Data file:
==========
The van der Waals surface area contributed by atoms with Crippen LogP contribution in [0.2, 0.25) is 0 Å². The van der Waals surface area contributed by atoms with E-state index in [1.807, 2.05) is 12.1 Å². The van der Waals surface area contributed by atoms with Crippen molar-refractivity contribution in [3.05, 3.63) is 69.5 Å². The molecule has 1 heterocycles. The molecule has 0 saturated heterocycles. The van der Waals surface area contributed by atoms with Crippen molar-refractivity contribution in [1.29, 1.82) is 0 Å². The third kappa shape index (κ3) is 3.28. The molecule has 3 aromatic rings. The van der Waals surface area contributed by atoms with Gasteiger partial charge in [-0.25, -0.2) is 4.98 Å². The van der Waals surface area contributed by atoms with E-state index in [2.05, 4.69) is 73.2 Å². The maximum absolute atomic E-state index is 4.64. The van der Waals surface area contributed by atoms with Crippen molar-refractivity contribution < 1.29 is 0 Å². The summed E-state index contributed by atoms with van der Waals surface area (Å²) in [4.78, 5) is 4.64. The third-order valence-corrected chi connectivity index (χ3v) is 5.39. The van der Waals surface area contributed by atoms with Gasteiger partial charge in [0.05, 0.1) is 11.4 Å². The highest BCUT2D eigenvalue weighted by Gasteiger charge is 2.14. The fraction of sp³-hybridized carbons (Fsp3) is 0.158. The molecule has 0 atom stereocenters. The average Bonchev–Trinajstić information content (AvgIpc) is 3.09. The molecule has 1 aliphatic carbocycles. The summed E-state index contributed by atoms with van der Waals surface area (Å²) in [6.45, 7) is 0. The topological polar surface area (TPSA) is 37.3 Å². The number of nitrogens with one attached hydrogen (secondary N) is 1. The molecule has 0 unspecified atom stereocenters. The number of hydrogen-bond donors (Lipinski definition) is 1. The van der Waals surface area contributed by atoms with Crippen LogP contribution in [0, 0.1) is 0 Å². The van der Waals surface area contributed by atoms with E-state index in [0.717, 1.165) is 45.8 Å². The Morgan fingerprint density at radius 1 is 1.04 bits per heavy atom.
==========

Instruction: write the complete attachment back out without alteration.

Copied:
The van der Waals surface area contributed by atoms with Crippen LogP contribution in [0.2, 0.25) is 0 Å². The van der Waals surface area contributed by atoms with E-state index in [1.807, 2.05) is 12.1 Å². The van der Waals surface area contributed by atoms with Crippen molar-refractivity contribution in [3.05, 3.63) is 69.5 Å². The molecule has 1 heterocycles. The molecule has 0 saturated heterocycles. The van der Waals surface area contributed by atoms with Crippen molar-refractivity contribution in [1.29, 1.82) is 0 Å². The third kappa shape index (κ3) is 3.28. The molecule has 3 aromatic rings. The van der Waals surface area contributed by atoms with Gasteiger partial charge in [-0.25, -0.2) is 4.98 Å². The van der Waals surface area contributed by atoms with E-state index in [2.05, 4.69) is 73.2 Å². The maximum absolute atomic E-state index is 4.64. The van der Waals surface area contributed by atoms with Crippen molar-refractivity contribution < 1.29 is 0 Å². The summed E-state index contributed by atoms with van der Waals surface area (Å²) in [4.78, 5) is 4.64. The third-order valence-corrected chi connectivity index (χ3v) is 5.39. The van der Waals surface area contributed by atoms with Gasteiger partial charge in [0.05, 0.1) is 11.4 Å². The highest BCUT2D eigenvalue weighted by Gasteiger charge is 2.14. The fraction of sp³-hybridized carbons (Fsp3) is 0.158. The molecule has 0 atom stereocenters. The average Bonchev–Trinajstić information content (AvgIpc) is 3.09. The molecule has 1 aliphatic carbocycles. The summed E-state index contributed by atoms with van der Waals surface area (Å²) in [6.45, 7) is 0. The topological polar surface area (TPSA) is 37.3 Å². The number of nitrogens with one attached hydrogen (secondary N) is 1. The molecule has 0 unspecified atom stereocenters. The number of hydrogen-bond donors (Lipinski definition) is 1. The van der Waals surface area contributed by atoms with Crippen LogP contribution in [0, 0.1) is 0 Å². The van der Waals surface area contributed by atoms with E-state index in [0.717, 1.165) is 45.8 Å². The Morgan fingerprint density at radius 1 is 1.04 bits per heavy atom.